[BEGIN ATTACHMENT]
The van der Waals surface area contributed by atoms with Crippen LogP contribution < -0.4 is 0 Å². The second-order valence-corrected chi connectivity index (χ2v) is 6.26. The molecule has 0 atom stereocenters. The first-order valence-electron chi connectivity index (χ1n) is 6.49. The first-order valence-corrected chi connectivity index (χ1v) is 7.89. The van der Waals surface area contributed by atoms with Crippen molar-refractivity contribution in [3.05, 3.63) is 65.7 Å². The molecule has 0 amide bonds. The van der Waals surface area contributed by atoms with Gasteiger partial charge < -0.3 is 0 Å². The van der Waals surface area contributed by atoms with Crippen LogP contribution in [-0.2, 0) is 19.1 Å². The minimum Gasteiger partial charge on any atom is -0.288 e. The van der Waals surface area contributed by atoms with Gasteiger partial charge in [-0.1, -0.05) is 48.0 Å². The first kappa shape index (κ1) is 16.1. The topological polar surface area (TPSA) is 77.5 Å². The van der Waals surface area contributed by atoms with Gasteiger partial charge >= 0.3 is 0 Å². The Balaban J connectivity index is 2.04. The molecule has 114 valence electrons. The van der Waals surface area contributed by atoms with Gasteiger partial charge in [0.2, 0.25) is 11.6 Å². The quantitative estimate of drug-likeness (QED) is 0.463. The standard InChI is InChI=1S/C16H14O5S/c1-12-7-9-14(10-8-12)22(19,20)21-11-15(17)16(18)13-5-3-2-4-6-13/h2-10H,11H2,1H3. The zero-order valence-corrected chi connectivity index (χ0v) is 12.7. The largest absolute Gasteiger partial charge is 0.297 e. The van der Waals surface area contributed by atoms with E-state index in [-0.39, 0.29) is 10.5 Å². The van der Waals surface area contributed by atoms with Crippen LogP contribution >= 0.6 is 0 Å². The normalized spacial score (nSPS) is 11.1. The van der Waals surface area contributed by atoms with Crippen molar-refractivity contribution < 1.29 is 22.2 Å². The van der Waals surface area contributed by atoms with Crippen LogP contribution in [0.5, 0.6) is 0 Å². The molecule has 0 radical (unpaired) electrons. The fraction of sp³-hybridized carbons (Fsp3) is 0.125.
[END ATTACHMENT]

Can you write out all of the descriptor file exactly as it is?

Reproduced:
The van der Waals surface area contributed by atoms with Crippen LogP contribution < -0.4 is 0 Å². The second-order valence-corrected chi connectivity index (χ2v) is 6.26. The molecule has 0 atom stereocenters. The first-order valence-electron chi connectivity index (χ1n) is 6.49. The first-order valence-corrected chi connectivity index (χ1v) is 7.89. The van der Waals surface area contributed by atoms with Crippen molar-refractivity contribution in [3.05, 3.63) is 65.7 Å². The molecule has 0 amide bonds. The van der Waals surface area contributed by atoms with Gasteiger partial charge < -0.3 is 0 Å². The van der Waals surface area contributed by atoms with Crippen LogP contribution in [-0.2, 0) is 19.1 Å². The minimum Gasteiger partial charge on any atom is -0.288 e. The van der Waals surface area contributed by atoms with Gasteiger partial charge in [-0.1, -0.05) is 48.0 Å². The first kappa shape index (κ1) is 16.1. The topological polar surface area (TPSA) is 77.5 Å². The van der Waals surface area contributed by atoms with Gasteiger partial charge >= 0.3 is 0 Å². The Balaban J connectivity index is 2.04. The molecule has 114 valence electrons. The van der Waals surface area contributed by atoms with Gasteiger partial charge in [0.2, 0.25) is 11.6 Å². The quantitative estimate of drug-likeness (QED) is 0.463. The standard InChI is InChI=1S/C16H14O5S/c1-12-7-9-14(10-8-12)22(19,20)21-11-15(17)16(18)13-5-3-2-4-6-13/h2-10H,11H2,1H3. The zero-order valence-corrected chi connectivity index (χ0v) is 12.7. The largest absolute Gasteiger partial charge is 0.297 e. The van der Waals surface area contributed by atoms with E-state index in [-0.39, 0.29) is 10.5 Å². The van der Waals surface area contributed by atoms with Crippen LogP contribution >= 0.6 is 0 Å². The normalized spacial score (nSPS) is 11.1. The van der Waals surface area contributed by atoms with Crippen molar-refractivity contribution < 1.29 is 22.2 Å². The van der Waals surface area contributed by atoms with Crippen LogP contribution in [0.5, 0.6) is 0 Å². The molecule has 0 radical (unpaired) electrons. The fraction of sp³-hybridized carbons (Fsp3) is 0.125.